"When you realize/The world is dark/Life is just a dream/Lose yourself." This Buddhist hymn serves as the emotional crux of The Hidden Fortress; it also encapsulates the play of light and dark elements in what's arguably Akira Kurosawa's most broadly appealing and entertaining picture. Co-written by Kurosawa, Ryuzo Kikushima, Hideo Oguni and Shinobu Hashimoto, The Hidden Fortress suggests for most of its running time that there are two types of people in the world—those with honor and those without—but its pithy resolution holds out hope of positive social change at both the top and the bottom of the class structure.
Part of what makes The Hidden Fortress distinctive amidst Kurosawa's thirty-film output is how closely it sticks to the comical point of view of two bickering buffoons: feudal wartime opportunists Tahei (Minoru Chiaki) and Matashichi (Kamatari Fujiwara). Like Beckettian clowns on a blasted heath, the two emerge in a moment of horror that threatens to put them off their mission of making money as mercenaries. After witnessing the slaying of a lone samurai by soldiers of a rival clan, the pair splits on a point of morality: whether or not it's acceptable to pickpocket the dead. Thrust back together by fate, the meant-for-each-other duo discover a cache of gold, but reluctantly accept that they'll have to share it with the canny samurai general, Rokurota Makabe (the great Toshirô Mifune), who has crossed their path at an opportune moment. Still fiercely loyal to the defeated and deposed Akizuki clan, Rokurota has a higher calling: to protect the Akizukis' sixteen-year-old Princess Yuki (Misa Uehara, in an impressive debut) and guide her through enemy territory to safety and a restored reign.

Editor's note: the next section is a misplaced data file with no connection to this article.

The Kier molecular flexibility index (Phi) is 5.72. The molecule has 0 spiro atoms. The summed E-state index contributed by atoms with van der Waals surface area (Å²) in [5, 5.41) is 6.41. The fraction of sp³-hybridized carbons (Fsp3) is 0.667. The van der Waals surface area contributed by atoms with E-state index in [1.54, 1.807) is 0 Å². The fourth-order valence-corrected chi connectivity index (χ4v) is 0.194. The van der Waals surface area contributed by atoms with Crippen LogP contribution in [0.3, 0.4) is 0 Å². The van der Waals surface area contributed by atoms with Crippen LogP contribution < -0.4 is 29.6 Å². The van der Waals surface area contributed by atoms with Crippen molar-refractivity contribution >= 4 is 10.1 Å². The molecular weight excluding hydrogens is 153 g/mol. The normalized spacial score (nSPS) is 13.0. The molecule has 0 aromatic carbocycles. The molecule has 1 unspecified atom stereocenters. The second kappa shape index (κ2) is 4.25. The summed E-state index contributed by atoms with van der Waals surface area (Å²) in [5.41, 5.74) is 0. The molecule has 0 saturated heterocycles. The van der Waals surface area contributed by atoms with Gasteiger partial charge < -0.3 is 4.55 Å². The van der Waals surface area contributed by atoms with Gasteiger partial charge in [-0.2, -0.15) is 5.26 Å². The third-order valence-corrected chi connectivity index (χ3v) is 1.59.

A somewhat lighter, more action-oriented spin on The Treasure of the Sierra Madre, The Hidden Fortress explores a dichotomy of the idiocy of greed and the rewards of sacrifice. The stalwart Rokurota and Yuki's ladies in waiting show unquestioning fealty to their princess, inspiring her to her own moral and feminist self-empowerment. Yuki starts out as a formidable character, embracing her tomboy disguise with stubborn strength, but she achieves a kind of enlightenment by traveling amongst commoners and witnessing the depths to which civil war has brought her people. "I've seen people as they are, without pretense," she explains. "I've seen their beauty and their ugliness with my own eyes." Though she's conscribed into muteness to hide her accent, she insists—with the gusto of Shakespeare's wronged woman Katherina—upon buying back an enslaved girl (Toshiko Higuchi): "You cannot make my heart mute too!".
Naturally, The Hidden Fortress also stands as a testament to Kurosawa's peerless craft. It's shot almost entirely out of doors, and the filmmaker takes after his hero John Ford in ever-striking use of landscape. In large part due to the experienced actors and in part due to Kurosawa's gift for staging, there's a kind of theatrical sensibility underlying the cinema of it all. In each beautiful composition, Kurosawa boldly arranges his characters within the widescreen TohoScope frame for maximum visual and thematic impact (this was Kurosawa's first use of the TohoScope format). The Hidden Fortress deploys its spectacle wisely, with action arising unexpectedly and swiftly when it comes. Even in stretches of relative quietude, Kurosawa always gives the viewer arresting settings to take in, from lovely tree-lined slopes to post-war ruins evocative of Japan's recent memory of postwar rebuilding years.